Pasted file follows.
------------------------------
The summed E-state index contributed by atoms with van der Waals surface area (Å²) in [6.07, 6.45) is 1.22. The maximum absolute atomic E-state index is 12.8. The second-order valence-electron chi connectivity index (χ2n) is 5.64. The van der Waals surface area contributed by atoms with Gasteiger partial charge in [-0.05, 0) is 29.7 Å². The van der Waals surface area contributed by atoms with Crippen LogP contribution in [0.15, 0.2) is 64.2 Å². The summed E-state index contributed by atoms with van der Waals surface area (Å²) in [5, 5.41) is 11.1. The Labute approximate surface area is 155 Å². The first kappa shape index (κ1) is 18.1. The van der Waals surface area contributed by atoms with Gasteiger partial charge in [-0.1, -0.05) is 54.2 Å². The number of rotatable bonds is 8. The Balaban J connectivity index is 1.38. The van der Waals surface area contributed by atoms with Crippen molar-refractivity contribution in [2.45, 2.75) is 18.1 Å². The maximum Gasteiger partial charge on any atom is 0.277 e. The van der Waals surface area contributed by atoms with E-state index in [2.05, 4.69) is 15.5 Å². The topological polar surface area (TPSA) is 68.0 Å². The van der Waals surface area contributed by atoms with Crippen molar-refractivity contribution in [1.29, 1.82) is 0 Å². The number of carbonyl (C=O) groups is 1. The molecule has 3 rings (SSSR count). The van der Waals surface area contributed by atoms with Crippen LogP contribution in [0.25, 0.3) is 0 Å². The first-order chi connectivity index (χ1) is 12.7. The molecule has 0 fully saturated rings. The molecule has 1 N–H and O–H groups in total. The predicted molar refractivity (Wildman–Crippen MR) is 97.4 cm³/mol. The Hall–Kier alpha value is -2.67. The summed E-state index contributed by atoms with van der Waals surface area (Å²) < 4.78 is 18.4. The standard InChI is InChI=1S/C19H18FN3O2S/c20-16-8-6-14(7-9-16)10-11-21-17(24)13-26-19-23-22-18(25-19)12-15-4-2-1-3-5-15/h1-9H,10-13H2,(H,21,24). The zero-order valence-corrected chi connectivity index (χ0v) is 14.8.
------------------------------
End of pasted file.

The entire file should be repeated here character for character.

The summed E-state index contributed by atoms with van der Waals surface area (Å²) in [6.07, 6.45) is 1.22. The maximum absolute atomic E-state index is 12.8. The second-order valence-electron chi connectivity index (χ2n) is 5.64. The van der Waals surface area contributed by atoms with Gasteiger partial charge in [-0.05, 0) is 29.7 Å². The van der Waals surface area contributed by atoms with Crippen LogP contribution in [0.15, 0.2) is 64.2 Å². The summed E-state index contributed by atoms with van der Waals surface area (Å²) in [5, 5.41) is 11.1. The Labute approximate surface area is 155 Å². The first kappa shape index (κ1) is 18.1. The van der Waals surface area contributed by atoms with Gasteiger partial charge in [-0.1, -0.05) is 54.2 Å². The number of rotatable bonds is 8. The Balaban J connectivity index is 1.38. The van der Waals surface area contributed by atoms with Crippen molar-refractivity contribution in [2.45, 2.75) is 18.1 Å². The maximum Gasteiger partial charge on any atom is 0.277 e. The van der Waals surface area contributed by atoms with E-state index in [2.05, 4.69) is 15.5 Å². The topological polar surface area (TPSA) is 68.0 Å². The van der Waals surface area contributed by atoms with Crippen molar-refractivity contribution in [1.29, 1.82) is 0 Å². The number of carbonyl (C=O) groups is 1. The molecule has 3 rings (SSSR count). The van der Waals surface area contributed by atoms with Crippen LogP contribution in [0.25, 0.3) is 0 Å². The first-order chi connectivity index (χ1) is 12.7. The molecule has 0 fully saturated rings. The molecule has 1 N–H and O–H groups in total. The predicted molar refractivity (Wildman–Crippen MR) is 97.4 cm³/mol. The Hall–Kier alpha value is -2.67. The summed E-state index contributed by atoms with van der Waals surface area (Å²) < 4.78 is 18.4. The standard InChI is InChI=1S/C19H18FN3O2S/c20-16-8-6-14(7-9-16)10-11-21-17(24)13-26-19-23-22-18(25-19)12-15-4-2-1-3-5-15/h1-9H,10-13H2,(H,21,24). The zero-order valence-corrected chi connectivity index (χ0v) is 14.8.